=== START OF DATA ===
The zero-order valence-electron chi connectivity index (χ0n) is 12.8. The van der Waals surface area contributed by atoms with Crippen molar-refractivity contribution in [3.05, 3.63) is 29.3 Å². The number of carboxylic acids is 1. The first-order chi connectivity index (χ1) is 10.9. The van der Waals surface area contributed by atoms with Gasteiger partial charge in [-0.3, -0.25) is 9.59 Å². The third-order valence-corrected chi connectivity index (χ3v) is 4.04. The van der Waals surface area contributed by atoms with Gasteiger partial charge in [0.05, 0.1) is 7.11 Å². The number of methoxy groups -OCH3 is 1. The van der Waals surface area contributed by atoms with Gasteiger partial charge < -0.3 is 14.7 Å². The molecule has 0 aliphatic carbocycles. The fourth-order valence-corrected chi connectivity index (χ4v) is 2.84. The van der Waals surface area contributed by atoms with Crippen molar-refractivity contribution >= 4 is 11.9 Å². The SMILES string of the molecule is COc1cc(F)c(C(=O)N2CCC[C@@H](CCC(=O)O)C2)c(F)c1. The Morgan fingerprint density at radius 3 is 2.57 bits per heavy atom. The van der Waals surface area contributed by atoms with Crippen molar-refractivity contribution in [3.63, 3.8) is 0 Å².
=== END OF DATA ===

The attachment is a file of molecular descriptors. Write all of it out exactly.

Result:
The zero-order valence-electron chi connectivity index (χ0n) is 12.8. The van der Waals surface area contributed by atoms with Crippen molar-refractivity contribution in [3.05, 3.63) is 29.3 Å². The number of carboxylic acids is 1. The first-order chi connectivity index (χ1) is 10.9. The van der Waals surface area contributed by atoms with Gasteiger partial charge in [-0.3, -0.25) is 9.59 Å². The third-order valence-corrected chi connectivity index (χ3v) is 4.04. The van der Waals surface area contributed by atoms with Gasteiger partial charge in [0.05, 0.1) is 7.11 Å². The number of methoxy groups -OCH3 is 1. The van der Waals surface area contributed by atoms with Gasteiger partial charge < -0.3 is 14.7 Å². The molecule has 0 aliphatic carbocycles. The fourth-order valence-corrected chi connectivity index (χ4v) is 2.84. The van der Waals surface area contributed by atoms with Crippen molar-refractivity contribution >= 4 is 11.9 Å². The SMILES string of the molecule is COc1cc(F)c(C(=O)N2CCC[C@@H](CCC(=O)O)C2)c(F)c1. The Morgan fingerprint density at radius 3 is 2.57 bits per heavy atom. The van der Waals surface area contributed by atoms with Crippen molar-refractivity contribution in [3.63, 3.8) is 0 Å².